Responding to an increased interest in animal related legal issues, the Maine State Bar Association, at its summer meeting in June 2005, offered two sessions on Animal Law. The first session discussed the state of animal welfare law in Maine. The second session focused on the link between animal abuse and human abuse. In an informal discussion following the discussion of the connection between violence against humans and animals, the idea developed to propose to amend the Protection from Abuse Statute. Growing out of the concern for both human and animal victims in family conflicts, the seed was planted for what has now developed into a new state law that received national and international attention.
On March 31, 2006, Maine Governor John E. Baldacci signed LD. 1881, An Act to Amend the Animal Welfare Laws, sponsored by Representative Piotti, at a public signing ceremony in the State House. The new law took effect on August 22, 2006.
In Maine, victims of domestic violence can seek the court's help in ensuring their safety. With the assistance of one of the domestic violence advocacy groups around the state, or on their own, victims can seek a protection from abuse order. It is a civil process and begins when the victim files a complaint in district court alleging abuse by a family or household member. If the judge determines there is ground for an order to protect the victim, he or she will issue a temporary protection from abuse order. Unless challenged by the defendant, a hearing will be scheduled with 21 days. At hearing, the parties have opportunity to present their cases. At the end of the hearing the judge will decide whether to issue a permanent order, which can last up to 2 years and be renewed if warranted.
Victims of domestic violence can request that the judge include specific language to address the care, custody and control of any animal owned by either party or any minor child living in the household. In the past, in the absence of specific language in the law to give judges authority to do so, victims had to make a creative argument to persuade the judge that the issue of the animal living in the household should be addressed in the order.
Orders under this new law, however, do not determine ownership of the animals. The statutory language was deliberately drafted in such a way as to allow the victim to request an order even if the animal was "owned" by the alleged abuser or a minor child residing in the household. It is not an order on behalf of the pet granting the pet protection from abusive owners. Rather, victims will have the ability to apply for an order that includes temporary care, custody and control for pets. Violation of the provision of the order that addresses the pets may be treated as contempt.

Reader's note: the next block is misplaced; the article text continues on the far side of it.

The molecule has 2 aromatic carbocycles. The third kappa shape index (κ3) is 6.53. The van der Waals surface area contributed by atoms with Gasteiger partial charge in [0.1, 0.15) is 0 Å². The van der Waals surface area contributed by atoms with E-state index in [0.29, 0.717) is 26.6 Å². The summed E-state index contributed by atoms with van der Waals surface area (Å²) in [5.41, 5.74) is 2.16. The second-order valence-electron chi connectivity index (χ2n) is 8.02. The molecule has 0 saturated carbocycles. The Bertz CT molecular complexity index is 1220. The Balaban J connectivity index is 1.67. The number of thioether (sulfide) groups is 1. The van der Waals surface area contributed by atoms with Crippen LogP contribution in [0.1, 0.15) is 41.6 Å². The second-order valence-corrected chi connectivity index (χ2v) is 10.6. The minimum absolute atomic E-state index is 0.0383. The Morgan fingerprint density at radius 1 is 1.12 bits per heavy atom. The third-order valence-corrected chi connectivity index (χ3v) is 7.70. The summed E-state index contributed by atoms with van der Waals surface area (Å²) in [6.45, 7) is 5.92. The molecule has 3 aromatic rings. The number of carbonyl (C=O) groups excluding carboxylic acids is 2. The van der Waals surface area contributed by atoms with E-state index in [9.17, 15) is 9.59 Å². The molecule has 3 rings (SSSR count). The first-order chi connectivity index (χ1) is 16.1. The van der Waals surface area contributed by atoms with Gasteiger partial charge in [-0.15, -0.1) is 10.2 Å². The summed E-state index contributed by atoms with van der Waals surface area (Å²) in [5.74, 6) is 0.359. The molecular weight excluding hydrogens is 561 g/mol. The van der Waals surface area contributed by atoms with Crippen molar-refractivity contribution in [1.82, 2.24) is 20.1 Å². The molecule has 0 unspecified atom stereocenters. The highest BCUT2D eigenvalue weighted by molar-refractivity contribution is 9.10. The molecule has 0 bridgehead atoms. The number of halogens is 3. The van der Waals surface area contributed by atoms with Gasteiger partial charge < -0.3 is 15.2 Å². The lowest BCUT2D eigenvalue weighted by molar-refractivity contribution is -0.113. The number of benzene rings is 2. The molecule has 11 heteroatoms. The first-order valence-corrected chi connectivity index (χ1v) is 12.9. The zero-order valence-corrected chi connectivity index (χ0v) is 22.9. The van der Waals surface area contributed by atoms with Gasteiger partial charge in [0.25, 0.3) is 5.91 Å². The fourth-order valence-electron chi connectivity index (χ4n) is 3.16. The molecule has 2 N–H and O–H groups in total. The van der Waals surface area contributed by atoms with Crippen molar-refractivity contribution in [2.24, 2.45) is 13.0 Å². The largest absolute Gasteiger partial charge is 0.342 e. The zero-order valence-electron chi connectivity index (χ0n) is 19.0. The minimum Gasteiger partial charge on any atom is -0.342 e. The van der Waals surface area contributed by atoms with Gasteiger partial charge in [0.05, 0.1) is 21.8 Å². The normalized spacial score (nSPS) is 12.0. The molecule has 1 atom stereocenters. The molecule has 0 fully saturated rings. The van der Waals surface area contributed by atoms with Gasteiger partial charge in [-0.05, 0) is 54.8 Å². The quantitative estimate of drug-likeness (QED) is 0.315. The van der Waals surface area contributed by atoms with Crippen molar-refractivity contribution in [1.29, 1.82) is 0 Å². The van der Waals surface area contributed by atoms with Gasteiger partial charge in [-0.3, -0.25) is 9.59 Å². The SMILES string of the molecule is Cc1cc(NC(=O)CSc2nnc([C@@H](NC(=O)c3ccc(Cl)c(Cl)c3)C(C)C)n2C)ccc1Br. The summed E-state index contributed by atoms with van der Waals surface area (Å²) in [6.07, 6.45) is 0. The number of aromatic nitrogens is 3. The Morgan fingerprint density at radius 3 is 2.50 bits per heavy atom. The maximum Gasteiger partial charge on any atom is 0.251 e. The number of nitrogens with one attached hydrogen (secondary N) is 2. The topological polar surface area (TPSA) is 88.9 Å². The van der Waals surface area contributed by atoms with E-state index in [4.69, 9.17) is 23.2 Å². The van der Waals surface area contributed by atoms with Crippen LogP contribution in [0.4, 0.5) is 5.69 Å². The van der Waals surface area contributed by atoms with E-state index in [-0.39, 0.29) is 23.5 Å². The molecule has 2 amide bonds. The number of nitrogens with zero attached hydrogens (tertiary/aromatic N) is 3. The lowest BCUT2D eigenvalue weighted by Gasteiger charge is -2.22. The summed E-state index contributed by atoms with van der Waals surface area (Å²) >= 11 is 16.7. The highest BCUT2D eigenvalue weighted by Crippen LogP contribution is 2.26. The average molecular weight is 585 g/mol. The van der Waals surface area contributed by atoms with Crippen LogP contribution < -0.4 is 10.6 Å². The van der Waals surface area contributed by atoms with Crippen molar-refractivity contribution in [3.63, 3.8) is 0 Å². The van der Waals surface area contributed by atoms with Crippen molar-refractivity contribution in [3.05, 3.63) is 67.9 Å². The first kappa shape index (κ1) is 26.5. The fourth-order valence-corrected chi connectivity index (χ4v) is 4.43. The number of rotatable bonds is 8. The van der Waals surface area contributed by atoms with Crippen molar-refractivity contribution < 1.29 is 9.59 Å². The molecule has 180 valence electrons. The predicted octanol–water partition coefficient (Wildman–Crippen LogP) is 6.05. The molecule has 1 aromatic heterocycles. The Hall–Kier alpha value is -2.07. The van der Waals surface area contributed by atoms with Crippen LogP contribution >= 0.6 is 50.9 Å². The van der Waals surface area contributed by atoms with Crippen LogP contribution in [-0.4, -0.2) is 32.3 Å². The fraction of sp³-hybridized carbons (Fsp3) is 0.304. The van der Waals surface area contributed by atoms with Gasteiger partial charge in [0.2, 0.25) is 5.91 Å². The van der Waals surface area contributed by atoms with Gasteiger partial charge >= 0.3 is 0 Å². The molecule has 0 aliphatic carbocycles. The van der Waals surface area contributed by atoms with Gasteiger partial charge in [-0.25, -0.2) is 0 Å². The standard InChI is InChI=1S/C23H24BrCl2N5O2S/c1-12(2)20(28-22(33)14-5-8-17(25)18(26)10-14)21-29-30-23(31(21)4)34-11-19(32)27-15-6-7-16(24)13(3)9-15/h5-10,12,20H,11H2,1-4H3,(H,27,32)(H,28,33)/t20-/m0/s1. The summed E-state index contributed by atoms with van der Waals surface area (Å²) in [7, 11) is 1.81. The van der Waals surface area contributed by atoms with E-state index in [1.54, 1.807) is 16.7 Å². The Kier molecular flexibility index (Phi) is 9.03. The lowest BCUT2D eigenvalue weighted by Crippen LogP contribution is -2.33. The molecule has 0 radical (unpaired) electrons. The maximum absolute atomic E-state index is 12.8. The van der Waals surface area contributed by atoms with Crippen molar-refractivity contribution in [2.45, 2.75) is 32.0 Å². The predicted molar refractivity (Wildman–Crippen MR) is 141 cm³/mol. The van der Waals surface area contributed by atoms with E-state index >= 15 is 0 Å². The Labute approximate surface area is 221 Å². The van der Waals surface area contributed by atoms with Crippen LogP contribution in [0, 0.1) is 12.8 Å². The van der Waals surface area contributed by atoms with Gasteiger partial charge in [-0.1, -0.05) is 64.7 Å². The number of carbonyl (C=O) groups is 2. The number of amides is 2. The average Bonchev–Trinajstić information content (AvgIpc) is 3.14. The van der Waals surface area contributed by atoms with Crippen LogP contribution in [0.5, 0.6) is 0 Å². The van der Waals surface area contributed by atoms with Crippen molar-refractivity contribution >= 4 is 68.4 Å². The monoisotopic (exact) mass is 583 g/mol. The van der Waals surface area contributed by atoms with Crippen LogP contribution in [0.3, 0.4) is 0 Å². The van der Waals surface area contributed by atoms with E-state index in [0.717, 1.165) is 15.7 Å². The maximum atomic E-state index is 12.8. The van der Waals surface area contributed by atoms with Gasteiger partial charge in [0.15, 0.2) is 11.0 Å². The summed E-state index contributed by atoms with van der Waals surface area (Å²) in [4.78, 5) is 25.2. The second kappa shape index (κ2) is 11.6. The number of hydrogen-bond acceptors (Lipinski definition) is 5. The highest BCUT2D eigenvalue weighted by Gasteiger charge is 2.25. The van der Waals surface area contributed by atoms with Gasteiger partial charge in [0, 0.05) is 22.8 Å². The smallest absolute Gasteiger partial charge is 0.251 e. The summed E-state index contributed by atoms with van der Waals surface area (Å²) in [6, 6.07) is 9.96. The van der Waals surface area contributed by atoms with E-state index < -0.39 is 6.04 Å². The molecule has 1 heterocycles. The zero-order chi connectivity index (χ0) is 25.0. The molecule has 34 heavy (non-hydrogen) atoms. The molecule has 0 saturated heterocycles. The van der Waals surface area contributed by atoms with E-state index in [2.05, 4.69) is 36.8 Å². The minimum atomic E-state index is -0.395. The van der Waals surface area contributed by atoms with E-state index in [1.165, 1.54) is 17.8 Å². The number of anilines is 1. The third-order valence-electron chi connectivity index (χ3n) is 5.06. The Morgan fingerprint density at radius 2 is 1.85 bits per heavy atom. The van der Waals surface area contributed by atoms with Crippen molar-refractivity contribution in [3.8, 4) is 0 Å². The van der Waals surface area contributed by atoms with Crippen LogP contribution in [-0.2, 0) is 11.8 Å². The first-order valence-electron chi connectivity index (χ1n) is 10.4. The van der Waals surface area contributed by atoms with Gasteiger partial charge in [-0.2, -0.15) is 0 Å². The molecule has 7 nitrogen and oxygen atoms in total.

The new law is important for several reasons. First, it recognizes the connection and overlap between violence against humans and violence against animals. Second, it reinforces the message that society today is no longer willing to tolerate violence against domestic animals. Third, it aims to assist victims of domestic violence in developing a safe plan to leave the abusive relationship should they decide to do so. Victims who own or live with animals in the household are often afraid to escape from an abusive relationship for fear of what will happen to their pets if they leave their pets behind. By giving the victim the ability to seek an order that specifically addresses the pets, courts can make this step a little easier for the victim. Fourth, it is an important step in protecting children as growing up in a violent environment is not healthy for children on many levels. Last, but not least, it is a significant step in the recognition that animal abuse should not be tolerated, whether for the animal's sake or the human who is emotionally attached to that animal.
While the new law is certainly a very important step in the right direction, more work needs to be done to assist human and animal victims of domestic violence. Armed with an order the victim may well be able to remove the animals from the home but often the practical problems begin when a decision has to be made on where to go. Domestic violence shelters typically do not allow pets. The victim may not be in a position to look for new animal friendly housing. Resources for boarding, veterinary care and feed may become issues. The Animal Welfare Society in West Kennebunk and other Maine animal shelters have been collaborating with domestic violence shelters in developing programs that assist victims in finding temporary housing for the animals.